Do you need to ask stupid questions? Don't forget how many people it employs. How did Bin Laden get killed? By nukes or armed forces? who rescues hostages? Nukes or armed forces? who provides support to allied nations? Nukes or armed forces? Who can be used to help in natural disasters? Nukes or armed forces? Also who combats the 2nd enemy terrorists?
nuclear weapons don't have anything to do with other arms.
no country is going to use them, so without armies, navies, and airforces, you cannot respond proportionally to small scale attacks. No nation
You have a gross misunderstanding on how armed conflict works, and a gross misunderstanding of the cold war, and its history.
Most of the military in reality is theorhetical power, to be used in combination with diplomacy and parlance. What diplomatic feats can we achieve because of the perception of our military. Not just against as a threat, but also as an incentive to be allies.
You also have to think long term. Russia and China probably won't threaten a land invasion against us. If we didn't have an Army at all, they might consider it, or it might come up repeatedly in unrelated negotions and diplomacy.
I agree, our military budget is too big. We are stuck on outdated ideas like an oversized navy, and we pay far far far too much for research and development that goes nowhere to politically connected firms.
Ironicly this decreases our actual capability to sustain a war, because the military consumes more resources for less direct benefit. It used to be the other way around. US military effeciency combined with economic might won us WWII, because the nazis had big, expensive, unreplacable machinery.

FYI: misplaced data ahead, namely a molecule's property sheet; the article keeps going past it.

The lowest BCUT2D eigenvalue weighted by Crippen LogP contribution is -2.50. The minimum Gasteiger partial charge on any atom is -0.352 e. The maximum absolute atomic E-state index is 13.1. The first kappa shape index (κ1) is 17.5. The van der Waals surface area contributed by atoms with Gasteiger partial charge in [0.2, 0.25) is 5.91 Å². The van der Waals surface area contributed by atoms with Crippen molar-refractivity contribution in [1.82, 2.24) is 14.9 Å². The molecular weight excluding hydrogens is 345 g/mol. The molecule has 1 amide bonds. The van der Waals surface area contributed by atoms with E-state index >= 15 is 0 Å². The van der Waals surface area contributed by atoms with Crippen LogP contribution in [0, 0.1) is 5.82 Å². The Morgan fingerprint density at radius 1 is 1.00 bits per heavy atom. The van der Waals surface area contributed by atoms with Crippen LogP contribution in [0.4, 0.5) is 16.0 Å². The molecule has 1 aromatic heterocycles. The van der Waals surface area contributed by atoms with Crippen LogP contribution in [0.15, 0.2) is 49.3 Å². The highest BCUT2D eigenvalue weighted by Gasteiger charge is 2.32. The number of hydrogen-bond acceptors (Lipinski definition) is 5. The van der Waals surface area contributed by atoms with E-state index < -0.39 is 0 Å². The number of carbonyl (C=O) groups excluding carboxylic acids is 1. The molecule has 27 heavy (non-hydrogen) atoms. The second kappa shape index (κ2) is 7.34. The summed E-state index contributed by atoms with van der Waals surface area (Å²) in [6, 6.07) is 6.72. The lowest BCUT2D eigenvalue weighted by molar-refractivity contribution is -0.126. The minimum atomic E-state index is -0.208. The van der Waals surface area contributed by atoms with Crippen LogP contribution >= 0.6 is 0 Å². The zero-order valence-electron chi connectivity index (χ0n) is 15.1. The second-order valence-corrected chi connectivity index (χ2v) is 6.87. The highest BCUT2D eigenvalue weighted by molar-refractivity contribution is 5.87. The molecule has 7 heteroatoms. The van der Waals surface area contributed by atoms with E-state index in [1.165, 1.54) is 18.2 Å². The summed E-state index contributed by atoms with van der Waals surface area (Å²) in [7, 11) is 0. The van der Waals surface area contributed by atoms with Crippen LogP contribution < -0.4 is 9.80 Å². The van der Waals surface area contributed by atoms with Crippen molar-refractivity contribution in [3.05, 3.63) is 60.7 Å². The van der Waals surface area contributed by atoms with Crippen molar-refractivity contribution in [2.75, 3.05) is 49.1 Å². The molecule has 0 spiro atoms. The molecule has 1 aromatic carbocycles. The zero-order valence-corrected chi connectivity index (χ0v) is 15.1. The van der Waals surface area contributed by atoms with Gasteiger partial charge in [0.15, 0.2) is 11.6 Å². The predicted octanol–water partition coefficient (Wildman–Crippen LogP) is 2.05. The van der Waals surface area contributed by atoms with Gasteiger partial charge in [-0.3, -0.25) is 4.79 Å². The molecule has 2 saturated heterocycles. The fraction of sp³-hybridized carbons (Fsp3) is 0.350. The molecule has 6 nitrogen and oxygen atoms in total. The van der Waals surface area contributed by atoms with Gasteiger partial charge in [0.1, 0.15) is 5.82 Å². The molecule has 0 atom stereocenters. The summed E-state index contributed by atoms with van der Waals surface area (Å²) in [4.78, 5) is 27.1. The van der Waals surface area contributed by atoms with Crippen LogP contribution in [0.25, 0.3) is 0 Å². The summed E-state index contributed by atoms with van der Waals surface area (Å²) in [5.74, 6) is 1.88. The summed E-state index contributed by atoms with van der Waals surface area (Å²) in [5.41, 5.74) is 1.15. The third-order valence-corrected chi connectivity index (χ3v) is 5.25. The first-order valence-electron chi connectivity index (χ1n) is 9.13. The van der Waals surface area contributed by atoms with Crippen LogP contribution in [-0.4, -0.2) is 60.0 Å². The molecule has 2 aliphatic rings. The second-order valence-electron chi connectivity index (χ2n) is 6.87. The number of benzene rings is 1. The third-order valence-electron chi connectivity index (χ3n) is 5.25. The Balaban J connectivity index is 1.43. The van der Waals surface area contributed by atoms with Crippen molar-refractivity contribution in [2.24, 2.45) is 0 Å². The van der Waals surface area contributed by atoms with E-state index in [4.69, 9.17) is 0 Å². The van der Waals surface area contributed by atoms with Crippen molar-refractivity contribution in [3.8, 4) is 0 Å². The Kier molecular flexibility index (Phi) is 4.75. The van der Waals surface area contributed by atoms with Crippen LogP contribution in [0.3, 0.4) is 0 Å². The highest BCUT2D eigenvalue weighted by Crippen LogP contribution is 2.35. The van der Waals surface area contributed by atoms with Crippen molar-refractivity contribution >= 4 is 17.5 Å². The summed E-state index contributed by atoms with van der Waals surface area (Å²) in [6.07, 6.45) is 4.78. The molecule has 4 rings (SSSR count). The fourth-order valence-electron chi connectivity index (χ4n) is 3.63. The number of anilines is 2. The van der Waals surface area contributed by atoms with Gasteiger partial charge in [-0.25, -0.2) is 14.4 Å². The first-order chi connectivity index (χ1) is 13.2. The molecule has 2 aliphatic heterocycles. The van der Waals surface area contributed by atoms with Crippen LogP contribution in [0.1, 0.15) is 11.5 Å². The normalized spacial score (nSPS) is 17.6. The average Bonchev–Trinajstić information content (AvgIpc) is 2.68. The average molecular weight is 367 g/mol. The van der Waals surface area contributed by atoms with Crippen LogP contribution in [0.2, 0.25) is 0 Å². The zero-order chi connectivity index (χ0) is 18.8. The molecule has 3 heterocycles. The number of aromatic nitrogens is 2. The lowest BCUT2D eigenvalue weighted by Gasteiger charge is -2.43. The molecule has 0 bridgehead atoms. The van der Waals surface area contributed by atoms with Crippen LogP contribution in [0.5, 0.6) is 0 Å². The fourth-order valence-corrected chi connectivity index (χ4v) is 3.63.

When Americans lost equipment, they just got more. The biggest thing we can do to boost our military is boost civilian industrial production of industries that in times of war can effectively make war materials, and make more efficient goods.
This doesn't fit in with the needs of congressmen than sponsor the "pro-military" politicians.
The original "Starship Troopers" novel actually talks about the matter.
When a recruit asks his drill sergeant why hand-to-hand instruction is still needed in a day of "push-button" warfare, the drill sergeant notes that dropping a nuke on any and every dissident group is like taking an axe to an unruly child: you've demonstrated that you have all the power in the situation, but at the same time, you've just destroyed anything and everything that might potentially have been saved.
Instead, nukes are a last resort for when all other methods of successfully ending a conflict have failed.
Additionally, the drill sergeant openly questioned the recruit's fitness to serve in the military if he was indeed that ready to just drop the bomb on everyone.